Too many cucumbers in the garden!

So, maybe you’re a gardener and you’ve got a cucumber bounty on your hands. Many do this time of year. It’s nice to put them on salads or maybe make a salad out of them, but another fantastic use for cukes is a chilly soup. It’s so refreshing on a hot day to have the crisp cucumber flavor on your tongue.

In a certain mood, I can even convince myself that some of this soup is “just as good as having ice cream.” Sure, it’s not sweet, but it does cool you down the same way. And that’s a good thing come August in New England!

This recipe is so easy you’ll wonder why you have never made it before.



3 cucumbers, peeled, seeded, and chopped, plus a few very thinly sliced cucumber rounds
1 1/2 cups plain yogurt
1/4 cup sour cream
Salt and pepper
1/4 cup chopped fresh dill
Fresh lemon juice, to taste
Cucumber slices, dill sprigs, for garnish

In a blender puree chopped cucumbers, yogurt, sour cream. Add freshly ground salt and pepper to taste and transfer to a bowl. Chill soup until ready to eat. Before serving, stir dill and lemon juice. Garnish soup with cucumber slices, and some extra dill sprigs.

Still thinking, “how am I going to use all these cucumber?” You can always put cucumber slices in your water for a more refreshing drink! Or on your eyes if they feel tired and saggy. Or a cucumber mask for your skin!!!

Green Gazpacho!

I love love love gazpacho. Cold soup is not something everyone can enjoy. I’ve found that sometimes it freaks people out. . . like it’s somehow “wrong,” that it’s cold. Or maybe they think it should be called something else because soup is inherently a hot thing.  I’m not sure what the reason, but once you try some garden fresh gazpacho, there is no denying it’s deliciousness.
I saw a recipe from Williams-Sonoma for gazpacho verde and I thought that was a great variation on the old favorite. I made a few small changes to their recipe to adjust it to my taste, because, gazpacho (like salsa) can be tweaked to your own specifications. So, I recommend that you nip and tuck or add where you see fit. Customize it. Make it yummy to YOU.

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It’s a crepe! It’s a pancake! Whatever it is—it’s yummy!

Breakfast is by far the easiest meal around here. In fact, some days I serve only breakfast foods all day because it’s easier than fighting to get my 3 year old to eat a chicken nugget or godforbid a vegetable.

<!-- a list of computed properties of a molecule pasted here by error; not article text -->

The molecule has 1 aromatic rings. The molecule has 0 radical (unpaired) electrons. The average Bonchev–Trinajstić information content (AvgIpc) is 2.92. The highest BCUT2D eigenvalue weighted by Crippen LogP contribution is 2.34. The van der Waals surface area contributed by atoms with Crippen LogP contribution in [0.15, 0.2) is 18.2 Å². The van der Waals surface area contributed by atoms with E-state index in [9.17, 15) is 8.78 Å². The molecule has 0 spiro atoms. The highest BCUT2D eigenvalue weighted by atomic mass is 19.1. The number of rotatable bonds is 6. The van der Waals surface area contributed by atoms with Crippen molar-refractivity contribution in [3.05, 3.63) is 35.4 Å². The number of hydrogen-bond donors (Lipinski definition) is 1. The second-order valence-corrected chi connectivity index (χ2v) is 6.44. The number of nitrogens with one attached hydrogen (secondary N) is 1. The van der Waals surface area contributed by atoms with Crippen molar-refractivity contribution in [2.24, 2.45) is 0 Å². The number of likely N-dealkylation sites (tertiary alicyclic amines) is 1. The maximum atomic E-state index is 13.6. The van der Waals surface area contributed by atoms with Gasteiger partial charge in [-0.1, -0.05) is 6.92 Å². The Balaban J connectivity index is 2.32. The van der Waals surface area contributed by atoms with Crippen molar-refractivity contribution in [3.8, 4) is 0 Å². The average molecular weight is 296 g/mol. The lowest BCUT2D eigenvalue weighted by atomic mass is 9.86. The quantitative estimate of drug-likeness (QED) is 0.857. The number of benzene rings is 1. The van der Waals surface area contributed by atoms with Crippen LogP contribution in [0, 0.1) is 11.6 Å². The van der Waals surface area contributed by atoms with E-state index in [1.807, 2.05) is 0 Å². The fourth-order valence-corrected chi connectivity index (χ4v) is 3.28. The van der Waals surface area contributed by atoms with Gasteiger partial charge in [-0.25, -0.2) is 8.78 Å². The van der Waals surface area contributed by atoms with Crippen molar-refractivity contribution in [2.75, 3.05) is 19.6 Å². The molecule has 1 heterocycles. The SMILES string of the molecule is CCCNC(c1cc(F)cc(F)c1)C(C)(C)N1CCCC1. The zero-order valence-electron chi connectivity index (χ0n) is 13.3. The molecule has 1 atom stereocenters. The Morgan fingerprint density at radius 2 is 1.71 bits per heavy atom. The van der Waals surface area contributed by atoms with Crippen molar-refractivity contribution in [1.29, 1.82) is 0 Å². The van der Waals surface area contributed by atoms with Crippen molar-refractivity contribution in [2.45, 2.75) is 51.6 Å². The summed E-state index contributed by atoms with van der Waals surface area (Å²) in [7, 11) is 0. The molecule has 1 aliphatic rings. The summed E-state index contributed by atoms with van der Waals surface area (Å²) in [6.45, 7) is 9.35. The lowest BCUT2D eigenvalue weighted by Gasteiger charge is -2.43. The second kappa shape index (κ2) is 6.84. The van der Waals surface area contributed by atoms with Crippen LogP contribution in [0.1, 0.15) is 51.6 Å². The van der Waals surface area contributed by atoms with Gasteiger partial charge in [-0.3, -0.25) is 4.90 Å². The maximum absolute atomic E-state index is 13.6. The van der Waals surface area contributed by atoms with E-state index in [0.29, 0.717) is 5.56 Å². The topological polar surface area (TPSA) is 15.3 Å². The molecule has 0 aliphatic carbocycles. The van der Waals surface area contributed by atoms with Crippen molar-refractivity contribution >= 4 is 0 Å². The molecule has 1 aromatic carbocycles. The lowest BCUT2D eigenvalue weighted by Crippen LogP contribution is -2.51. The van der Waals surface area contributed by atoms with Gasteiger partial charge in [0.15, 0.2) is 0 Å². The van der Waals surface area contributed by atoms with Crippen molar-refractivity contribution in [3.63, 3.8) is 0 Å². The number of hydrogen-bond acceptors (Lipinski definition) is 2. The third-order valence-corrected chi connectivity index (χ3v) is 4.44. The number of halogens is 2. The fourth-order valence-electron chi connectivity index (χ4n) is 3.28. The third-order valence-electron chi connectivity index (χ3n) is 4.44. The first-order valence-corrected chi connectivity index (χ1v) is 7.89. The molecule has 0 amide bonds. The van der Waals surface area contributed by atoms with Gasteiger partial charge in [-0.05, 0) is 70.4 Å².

Given that many of his favorite breakfast foods are sweet or have sweet syrup on top, I try to make healthy versions of things that go under the syrup like waffles, pancakes and french toast. Whatever a mom can do to keep healthy and still edible, you know?

With that, I give you Rolly Polly Pancakes. Part crepe, part pancake, all YUM. These arep2220008.jpg particularly fun for kids, because you can roll just about anything up inside them creating many different tastes in one snack-sitting. We like bananas, walnuts, raisins, jam, almond or peanut butter and sometimes even O’s (Joe’s Os or Cheerios). Cold glass of soy milk and we’re good to go!

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Homemade Graham Crackers

Continuing on yesterday’s track, I’ve got another great recipe that comes from a teacher at the Waldorf school that my son will attend next fall.

Over the last couple of years we’ve done a few sessions of their parent/toddler program on Fridays. It’s been a really great thing for us—not only is it something fun to do, but it gives you a chance to check out the school. I think most Waldorf schools do it, so if you are curious about the teaching style at all, this is a good way to learn first hand.

Anyway, at these Friday programs, we always made snack together. And this was by far my son’s favorite. It was embarrassing how much he ate! I had to get the recipe so we could make them at home. I figured if we made them at home, he wouldn’t hog them all when we were there!